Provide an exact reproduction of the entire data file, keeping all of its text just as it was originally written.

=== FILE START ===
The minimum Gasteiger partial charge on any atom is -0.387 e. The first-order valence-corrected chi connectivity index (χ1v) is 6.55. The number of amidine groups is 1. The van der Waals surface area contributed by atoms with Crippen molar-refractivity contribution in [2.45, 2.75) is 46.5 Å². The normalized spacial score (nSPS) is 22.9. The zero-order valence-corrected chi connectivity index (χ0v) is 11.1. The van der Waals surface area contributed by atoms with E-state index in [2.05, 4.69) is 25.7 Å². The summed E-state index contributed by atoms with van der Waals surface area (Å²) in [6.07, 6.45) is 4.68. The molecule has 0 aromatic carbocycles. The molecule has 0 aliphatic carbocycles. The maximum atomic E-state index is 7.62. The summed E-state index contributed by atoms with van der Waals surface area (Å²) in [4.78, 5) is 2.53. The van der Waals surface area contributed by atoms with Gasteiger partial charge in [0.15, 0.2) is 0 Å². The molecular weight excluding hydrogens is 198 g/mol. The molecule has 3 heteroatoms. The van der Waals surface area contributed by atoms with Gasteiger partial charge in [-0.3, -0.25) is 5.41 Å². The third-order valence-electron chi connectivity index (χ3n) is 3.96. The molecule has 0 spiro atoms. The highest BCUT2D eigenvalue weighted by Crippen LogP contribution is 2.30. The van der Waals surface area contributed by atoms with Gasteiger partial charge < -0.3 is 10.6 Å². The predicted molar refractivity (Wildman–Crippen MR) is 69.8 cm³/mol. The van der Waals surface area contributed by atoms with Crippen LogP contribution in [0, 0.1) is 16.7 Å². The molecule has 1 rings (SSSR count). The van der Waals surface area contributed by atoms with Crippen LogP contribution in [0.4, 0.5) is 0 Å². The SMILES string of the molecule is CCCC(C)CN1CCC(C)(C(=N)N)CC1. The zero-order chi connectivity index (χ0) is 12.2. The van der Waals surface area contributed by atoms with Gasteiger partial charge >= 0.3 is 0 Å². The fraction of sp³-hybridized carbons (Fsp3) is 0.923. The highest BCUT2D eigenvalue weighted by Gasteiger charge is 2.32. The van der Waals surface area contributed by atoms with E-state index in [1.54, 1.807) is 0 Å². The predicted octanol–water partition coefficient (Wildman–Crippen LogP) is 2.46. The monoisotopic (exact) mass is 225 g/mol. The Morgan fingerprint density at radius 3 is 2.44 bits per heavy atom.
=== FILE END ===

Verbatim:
The minimum Gasteiger partial charge on any atom is -0.387 e. The first-order valence-corrected chi connectivity index (χ1v) is 6.55. The number of amidine groups is 1. The van der Waals surface area contributed by atoms with Crippen molar-refractivity contribution in [2.45, 2.75) is 46.5 Å². The normalized spacial score (nSPS) is 22.9. The zero-order valence-corrected chi connectivity index (χ0v) is 11.1. The van der Waals surface area contributed by atoms with E-state index in [2.05, 4.69) is 25.7 Å². The summed E-state index contributed by atoms with van der Waals surface area (Å²) in [6.07, 6.45) is 4.68. The molecule has 0 aromatic carbocycles. The molecule has 0 aliphatic carbocycles. The maximum atomic E-state index is 7.62. The summed E-state index contributed by atoms with van der Waals surface area (Å²) in [4.78, 5) is 2.53. The van der Waals surface area contributed by atoms with Gasteiger partial charge in [0.15, 0.2) is 0 Å². The molecular weight excluding hydrogens is 198 g/mol. The molecule has 3 heteroatoms. The van der Waals surface area contributed by atoms with Gasteiger partial charge in [-0.3, -0.25) is 5.41 Å². The third-order valence-electron chi connectivity index (χ3n) is 3.96. The molecule has 0 spiro atoms. The highest BCUT2D eigenvalue weighted by Crippen LogP contribution is 2.30. The van der Waals surface area contributed by atoms with Gasteiger partial charge < -0.3 is 10.6 Å². The predicted molar refractivity (Wildman–Crippen MR) is 69.8 cm³/mol. The van der Waals surface area contributed by atoms with Crippen LogP contribution in [0, 0.1) is 16.7 Å². The molecule has 1 rings (SSSR count). The van der Waals surface area contributed by atoms with Crippen LogP contribution in [0.4, 0.5) is 0 Å². The SMILES string of the molecule is CCCC(C)CN1CCC(C)(C(=N)N)CC1. The zero-order chi connectivity index (χ0) is 12.2. The van der Waals surface area contributed by atoms with Gasteiger partial charge >= 0.3 is 0 Å². The fraction of sp³-hybridized carbons (Fsp3) is 0.923. The highest BCUT2D eigenvalue weighted by Gasteiger charge is 2.32. The van der Waals surface area contributed by atoms with E-state index in [1.54, 1.807) is 0 Å². The predicted octanol–water partition coefficient (Wildman–Crippen LogP) is 2.46. The monoisotopic (exact) mass is 225 g/mol. The Morgan fingerprint density at radius 3 is 2.44 bits per heavy atom.